During the July 4th weekend, discussions about patriotism are par for the course.
And as the 2012 GOP presidential campaigns ramp up, there have been some whispers–some louder than others–within Republican circles that one candidate, former Utah Gov. and Ambassador to China Jon Huntsman, starts off with a liability because he served in a sensitive diplomatic post under President Barack Obama.
Some conservatives went so far to deride Huntsman as unpatriotic and imply that he was somehow a traitor.
Huntsman’s post atop the American diplomatic mission in China will still be used by his opponents to diminish his candidacy, but that criticism’s stock may have plummeted last Thursday when the Senate unanimously confirmed General David Petraeus to lead the Central Intelligence Agency.
Petraeus had previously served as the commanding General in Afghanistan under Obama, and Republicans and the chattering class have endlessly speculated about whether Petraeus, who owns land in New Hampshire, would run for President against Obama.
Say, for example, Petraeus had stepped down and decided to run against Obama. Would there be whispers that he was unpatriotic? Would his service have been considered a liability?
According to one presidential candidate, former Minnesota Gov. Tim Pawlenty, the answer would be no.
When conservative talk radio host Hugh Hewitt asked if Petraeus’ service in a Democratic administration would disqualify him on a Republican presidential ticket, Pawlenty said last week the four-star general was a “remarkable leader, exemplary leader.”
Further, Pawlenty added that Petraeus’ experience “would be enhancing.”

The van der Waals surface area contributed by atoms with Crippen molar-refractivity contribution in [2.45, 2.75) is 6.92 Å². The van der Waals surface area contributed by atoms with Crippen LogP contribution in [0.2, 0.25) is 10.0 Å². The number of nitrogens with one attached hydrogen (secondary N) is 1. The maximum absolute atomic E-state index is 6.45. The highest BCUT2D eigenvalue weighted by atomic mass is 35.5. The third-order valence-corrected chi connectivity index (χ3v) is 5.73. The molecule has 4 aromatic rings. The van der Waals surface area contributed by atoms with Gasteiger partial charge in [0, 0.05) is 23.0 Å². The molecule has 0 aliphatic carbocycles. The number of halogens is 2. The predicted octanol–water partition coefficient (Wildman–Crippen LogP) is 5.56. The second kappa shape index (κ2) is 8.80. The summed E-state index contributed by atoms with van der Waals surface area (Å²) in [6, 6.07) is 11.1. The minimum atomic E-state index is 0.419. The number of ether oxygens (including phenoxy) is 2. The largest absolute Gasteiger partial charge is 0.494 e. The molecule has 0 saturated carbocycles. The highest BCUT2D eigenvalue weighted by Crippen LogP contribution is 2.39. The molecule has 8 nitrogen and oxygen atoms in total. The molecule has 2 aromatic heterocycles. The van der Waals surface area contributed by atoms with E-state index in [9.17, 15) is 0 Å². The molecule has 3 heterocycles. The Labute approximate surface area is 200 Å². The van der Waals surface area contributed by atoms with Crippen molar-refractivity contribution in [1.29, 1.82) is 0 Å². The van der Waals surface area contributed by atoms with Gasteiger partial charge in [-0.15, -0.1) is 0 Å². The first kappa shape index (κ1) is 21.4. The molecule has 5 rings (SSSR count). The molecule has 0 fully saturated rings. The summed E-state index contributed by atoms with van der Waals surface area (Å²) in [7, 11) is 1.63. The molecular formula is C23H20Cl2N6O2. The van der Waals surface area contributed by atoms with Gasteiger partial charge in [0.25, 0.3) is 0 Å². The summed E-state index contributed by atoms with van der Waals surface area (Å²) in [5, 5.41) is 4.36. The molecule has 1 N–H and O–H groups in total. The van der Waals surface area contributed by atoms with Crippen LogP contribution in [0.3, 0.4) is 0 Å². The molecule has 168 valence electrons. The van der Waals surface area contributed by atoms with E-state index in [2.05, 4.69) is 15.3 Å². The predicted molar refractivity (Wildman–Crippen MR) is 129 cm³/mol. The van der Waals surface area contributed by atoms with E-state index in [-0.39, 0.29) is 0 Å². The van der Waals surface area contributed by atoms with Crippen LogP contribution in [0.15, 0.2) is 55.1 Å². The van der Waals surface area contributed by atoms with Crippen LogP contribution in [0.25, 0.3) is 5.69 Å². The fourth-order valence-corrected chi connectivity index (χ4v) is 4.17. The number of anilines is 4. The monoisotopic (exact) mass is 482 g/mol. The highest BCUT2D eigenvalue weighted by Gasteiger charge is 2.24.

The Huntsman team immediately jumped on Pawlenty’s comments, which set in motion stories that speculated about whether Pawlenty thought Huntsman’s service would be a similar asset.
In a commencement speech to the graduates of the University of South Carolina, which were Huntsman’s first public remarks since coming back from China, Huntsman explained his reasons for serving under Obama.
He told the graduating Gamecocks to “work to make America great” and “serve her if asked.”
“I was — by a president of a different political party,” Huntsman later said. “But in the end, while we might not all be one party, we are all part of one nation — a nation that needs your generational gift, energy, and confidence.”
Like Petraeus, Huntsman sailed through his confirmation hearing. Further, like Petraeus, Huntsman has been lauded by a broad coalition of groups.
For instance, human rights watchdogs, leaders of the global business community, and fellow diplomats have had sterling reviews of Huntsman’s service.
“He was virtually uniformly liked and respected,” Stephen Oris, president of the National Committee on United States-China Relations, told Politico. “He articulated U.S.-China policy to the Chinese in a way that they could grasp, and to American audiences in a way that made sense to them.”
Huntsman’s critics can rightfully take aim at him for his praise of Obama, though Huntsman later explained that he called Obama “remarkable” because Obama considered a Republican, as he did with Petraeus, in a top national security post.
His critics can slam him for his moderate position on climate change, though Huntsman has indicated that due to the country’s fiscal situation, initiatives dealing with climate change should be nowhere near the country’s top priority.
Further, his conservative critics can also criticize him because while he does not support gay marriage, he supports civil unions. They can criticize him for his civility and refusal to throw red meat to a salivating conservative base. Or they can criticize him for his more realist positions on foreign policy, as Tim Pawlenty seemed to implicitly do last week in a major foreign policy address.
With Petraeus’ recent confirmation and service, though, criticisms about Huntsman’s similar service, which moderate Republicans and independents may actually find appealing, may have a dimished sense of potency going forward.